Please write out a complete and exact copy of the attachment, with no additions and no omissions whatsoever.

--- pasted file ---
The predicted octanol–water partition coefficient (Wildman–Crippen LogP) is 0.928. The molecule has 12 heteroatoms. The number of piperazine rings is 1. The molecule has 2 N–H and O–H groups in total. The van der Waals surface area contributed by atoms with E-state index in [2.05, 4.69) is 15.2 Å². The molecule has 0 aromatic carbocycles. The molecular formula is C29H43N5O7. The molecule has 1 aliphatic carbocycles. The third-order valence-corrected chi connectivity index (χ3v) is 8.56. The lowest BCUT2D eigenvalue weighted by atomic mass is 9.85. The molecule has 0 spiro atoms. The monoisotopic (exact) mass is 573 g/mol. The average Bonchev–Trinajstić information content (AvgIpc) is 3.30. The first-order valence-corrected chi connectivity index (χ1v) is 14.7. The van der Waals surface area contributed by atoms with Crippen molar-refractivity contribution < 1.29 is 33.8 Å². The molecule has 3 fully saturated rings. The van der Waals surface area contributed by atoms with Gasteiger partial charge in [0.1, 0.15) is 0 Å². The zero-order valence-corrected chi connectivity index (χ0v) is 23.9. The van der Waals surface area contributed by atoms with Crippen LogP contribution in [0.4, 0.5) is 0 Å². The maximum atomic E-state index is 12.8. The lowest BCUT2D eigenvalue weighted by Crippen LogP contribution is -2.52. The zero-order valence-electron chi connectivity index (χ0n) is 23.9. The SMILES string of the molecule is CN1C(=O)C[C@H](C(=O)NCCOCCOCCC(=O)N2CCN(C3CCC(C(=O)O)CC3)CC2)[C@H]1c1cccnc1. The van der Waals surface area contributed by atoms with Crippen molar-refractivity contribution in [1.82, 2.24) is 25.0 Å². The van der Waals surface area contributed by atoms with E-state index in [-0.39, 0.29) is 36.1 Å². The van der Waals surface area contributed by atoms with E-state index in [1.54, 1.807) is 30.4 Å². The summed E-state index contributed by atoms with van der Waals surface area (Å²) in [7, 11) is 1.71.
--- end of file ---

The predicted octanol–water partition coefficient (Wildman–Crippen LogP) is 0.928. The molecule has 12 heteroatoms. The number of piperazine rings is 1. The molecule has 2 N–H and O–H groups in total. The van der Waals surface area contributed by atoms with E-state index in [2.05, 4.69) is 15.2 Å². The molecule has 0 aromatic carbocycles. The molecular formula is C29H43N5O7. The molecule has 1 aliphatic carbocycles. The third-order valence-corrected chi connectivity index (χ3v) is 8.56. The lowest BCUT2D eigenvalue weighted by atomic mass is 9.85. The molecule has 0 spiro atoms. The monoisotopic (exact) mass is 573 g/mol. The average Bonchev–Trinajstić information content (AvgIpc) is 3.30. The first-order valence-corrected chi connectivity index (χ1v) is 14.7. The van der Waals surface area contributed by atoms with Crippen molar-refractivity contribution < 1.29 is 33.8 Å². The molecule has 3 fully saturated rings. The van der Waals surface area contributed by atoms with Gasteiger partial charge in [0.1, 0.15) is 0 Å². The zero-order valence-corrected chi connectivity index (χ0v) is 23.9. The van der Waals surface area contributed by atoms with Crippen LogP contribution in [0.4, 0.5) is 0 Å². The maximum atomic E-state index is 12.8. The lowest BCUT2D eigenvalue weighted by Crippen LogP contribution is -2.52. The zero-order valence-electron chi connectivity index (χ0n) is 23.9. The SMILES string of the molecule is CN1C(=O)C[C@H](C(=O)NCCOCCOCCC(=O)N2CCN(C3CCC(C(=O)O)CC3)CC2)[C@H]1c1cccnc1. The van der Waals surface area contributed by atoms with Crippen molar-refractivity contribution in [1.82, 2.24) is 25.0 Å². The van der Waals surface area contributed by atoms with E-state index in [-0.39, 0.29) is 36.1 Å². The van der Waals surface area contributed by atoms with E-state index in [1.54, 1.807) is 30.4 Å². The summed E-state index contributed by atoms with van der Waals surface area (Å²) in [7, 11) is 1.71.